Ward 4 and 8 Councilmembers Brandon Todd and LaRuby May, both allies of Bowser who are up for reelection this year, voiced concerns about the revised plan. May tried to introduce an amendment that would have required each specific site in the marked-up version to have “up to 50” units rather than the numbers spelled out in the bill, but Mendelson ruled it out of order because May had not prepared a fiscal-impact statement. Todd expressed frustration about the new structure for funding the revised plan: Reallocating approximately $50 million from a school modernization project in Ward 4 to shelters.
“The students and families in Ward 4 that go to Calvin Coolidge Senior High School have been repeatedly put off,” he said. “[The modernization] has been kicked down the road year after year after year. I want it to be perfectly clear that [they] are not happy that this Council is forcing them to bear the brunt for all eight wards of the District of Columbia to pay for [this].”
Spokespeople for Bowser did not immediately respond to a request for comment about Mendelson’s remarks. Still, her chief of staff, John Falcicchio, tweeted during the session that the needs of the revised plan could delay the administration’s promised closure of the D.C. General shelter in fall 2018. He suggested that those may include new designs and zoning considerations as well as legal battles if D.C. uses eminent domain to acquire the Ward 1 and 4 sites.
The Council seems poised to adopt the revised plan during its additional legislative meeting this afternoon, given that the majority of Councilmembers delivered positive remarks about it this morning. Ward 6 Councilmember Charles Allen said he was “very proud of what we’re moving forward today,” pointing to the benefits of a newly proposed site for his ward at Second and K streets NW, such as supporting bigger units and possibly other housing. At-Large Councilmember Elissa Silverman said she gave “great credit” to Bowser for submitting the initial plan, but ultimately supports the “improved” one.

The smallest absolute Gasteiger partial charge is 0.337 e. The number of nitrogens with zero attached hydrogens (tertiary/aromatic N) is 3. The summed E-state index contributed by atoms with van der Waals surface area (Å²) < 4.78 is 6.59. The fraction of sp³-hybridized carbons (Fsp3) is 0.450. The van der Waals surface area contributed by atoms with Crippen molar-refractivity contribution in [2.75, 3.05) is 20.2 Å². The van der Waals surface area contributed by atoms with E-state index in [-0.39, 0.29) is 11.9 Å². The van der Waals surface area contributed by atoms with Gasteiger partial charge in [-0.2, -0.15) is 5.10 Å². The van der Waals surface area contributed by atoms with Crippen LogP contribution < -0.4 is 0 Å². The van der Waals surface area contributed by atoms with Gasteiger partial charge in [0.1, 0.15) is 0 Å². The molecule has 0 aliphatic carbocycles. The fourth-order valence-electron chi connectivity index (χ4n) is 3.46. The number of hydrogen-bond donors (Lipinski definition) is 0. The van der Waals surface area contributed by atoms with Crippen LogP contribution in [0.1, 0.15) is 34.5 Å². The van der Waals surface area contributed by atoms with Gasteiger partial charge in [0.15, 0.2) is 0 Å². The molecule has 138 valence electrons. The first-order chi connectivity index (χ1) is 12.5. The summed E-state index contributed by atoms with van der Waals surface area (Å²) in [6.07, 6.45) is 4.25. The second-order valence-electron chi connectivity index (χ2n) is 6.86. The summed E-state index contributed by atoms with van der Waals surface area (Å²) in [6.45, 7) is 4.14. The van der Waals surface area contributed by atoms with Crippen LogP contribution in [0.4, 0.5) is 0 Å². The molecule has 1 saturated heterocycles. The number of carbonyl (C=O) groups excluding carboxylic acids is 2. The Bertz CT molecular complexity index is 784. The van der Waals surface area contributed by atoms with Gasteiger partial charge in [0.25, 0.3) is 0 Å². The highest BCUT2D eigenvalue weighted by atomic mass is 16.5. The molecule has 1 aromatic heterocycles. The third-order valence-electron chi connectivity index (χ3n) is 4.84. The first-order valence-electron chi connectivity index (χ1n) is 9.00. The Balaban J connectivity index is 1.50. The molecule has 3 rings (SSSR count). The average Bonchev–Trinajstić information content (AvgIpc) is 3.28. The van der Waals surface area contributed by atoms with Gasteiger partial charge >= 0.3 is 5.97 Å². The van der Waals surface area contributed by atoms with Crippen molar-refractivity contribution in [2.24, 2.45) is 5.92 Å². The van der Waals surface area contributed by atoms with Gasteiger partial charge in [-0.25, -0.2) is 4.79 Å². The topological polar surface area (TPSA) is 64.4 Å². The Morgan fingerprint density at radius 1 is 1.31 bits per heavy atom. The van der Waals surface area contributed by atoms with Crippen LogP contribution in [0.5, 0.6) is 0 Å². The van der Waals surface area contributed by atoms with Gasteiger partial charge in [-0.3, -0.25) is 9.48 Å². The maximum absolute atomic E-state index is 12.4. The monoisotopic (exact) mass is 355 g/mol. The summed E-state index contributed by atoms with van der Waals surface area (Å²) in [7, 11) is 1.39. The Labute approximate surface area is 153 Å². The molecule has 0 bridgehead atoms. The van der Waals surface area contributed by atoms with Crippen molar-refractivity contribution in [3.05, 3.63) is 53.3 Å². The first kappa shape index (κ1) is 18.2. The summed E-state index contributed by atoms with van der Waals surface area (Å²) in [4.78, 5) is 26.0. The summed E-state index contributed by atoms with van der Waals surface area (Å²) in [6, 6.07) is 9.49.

“Some in the press have criticized [us] for worrying about the costs of these shelters,” Ward 5 Councilmember Kenyan McDuffie, who supports the revision, said. “[But] every dollar that we save on [not paying for] above-market leases is a dollar we can invest in our residents.” (The Ward 5 site Bowser proposed was one of the most heavily criticized, located in an industrial zone near a Metro bus depot, a strip club, and a trash-transfer facility. Under the amended plan, the District has one of two options for a new site, at 326 R St. NE or 1700 Rhode Island Ave. NE. McDuffie said he prefers the latter.)
The Council’s changes may draw ire from residents who live near the newly proposed sites, those concerned about the funding mechanism for owning them, and those who doubt that the District can indeed close D.C. General in two and a half years.
The chairman explained that the new legislation “fully funds” the mayor’s plan and will save the city money in the long run.
“The print reflects the best aspects of the mayor’s request refined by councilmembers’ input,” he said. “I can’t say that there won’t be any zoning controversy, but the sites reflected in the [draft committee] print should engender far less controversy than [those proposed in] the bill that was introduced.”
Mendelson added that he received a phone call from D.C. Department of Human Services Director Laura Zeilinger this morning, and promised to discuss how the new sites could accommodate the required number of units for shutting D.C. General.